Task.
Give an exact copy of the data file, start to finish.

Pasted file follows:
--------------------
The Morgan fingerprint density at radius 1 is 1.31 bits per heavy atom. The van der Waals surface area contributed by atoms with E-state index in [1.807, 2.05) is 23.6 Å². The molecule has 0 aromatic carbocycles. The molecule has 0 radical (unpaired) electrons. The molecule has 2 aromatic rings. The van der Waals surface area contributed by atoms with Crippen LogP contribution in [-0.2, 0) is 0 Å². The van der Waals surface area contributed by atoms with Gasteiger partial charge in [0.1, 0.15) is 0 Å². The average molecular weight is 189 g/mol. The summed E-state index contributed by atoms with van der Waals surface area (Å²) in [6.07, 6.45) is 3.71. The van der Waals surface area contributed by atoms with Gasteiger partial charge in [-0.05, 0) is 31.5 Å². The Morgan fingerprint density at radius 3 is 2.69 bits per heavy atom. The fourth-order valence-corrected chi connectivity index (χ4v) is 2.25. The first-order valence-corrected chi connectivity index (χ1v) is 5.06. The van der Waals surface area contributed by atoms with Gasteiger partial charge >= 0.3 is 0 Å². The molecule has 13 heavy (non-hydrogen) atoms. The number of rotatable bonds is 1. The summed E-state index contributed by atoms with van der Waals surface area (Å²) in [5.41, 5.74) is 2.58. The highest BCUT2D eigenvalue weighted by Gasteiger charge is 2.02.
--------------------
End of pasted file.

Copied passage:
The Morgan fingerprint density at radius 1 is 1.31 bits per heavy atom. The van der Waals surface area contributed by atoms with E-state index in [1.807, 2.05) is 23.6 Å². The molecule has 0 aromatic carbocycles. The molecule has 0 radical (unpaired) electrons. The molecule has 2 aromatic rings. The van der Waals surface area contributed by atoms with Crippen LogP contribution in [-0.2, 0) is 0 Å². The van der Waals surface area contributed by atoms with Gasteiger partial charge in [0.1, 0.15) is 0 Å². The average molecular weight is 189 g/mol. The summed E-state index contributed by atoms with van der Waals surface area (Å²) in [6.07, 6.45) is 3.71. The van der Waals surface area contributed by atoms with Gasteiger partial charge in [-0.05, 0) is 31.5 Å². The Morgan fingerprint density at radius 3 is 2.69 bits per heavy atom. The fourth-order valence-corrected chi connectivity index (χ4v) is 2.25. The first-order valence-corrected chi connectivity index (χ1v) is 5.06. The van der Waals surface area contributed by atoms with Gasteiger partial charge >= 0.3 is 0 Å². The molecule has 13 heavy (non-hydrogen) atoms. The number of rotatable bonds is 1. The summed E-state index contributed by atoms with van der Waals surface area (Å²) in [5.41, 5.74) is 2.58. The highest BCUT2D eigenvalue weighted by Gasteiger charge is 2.02.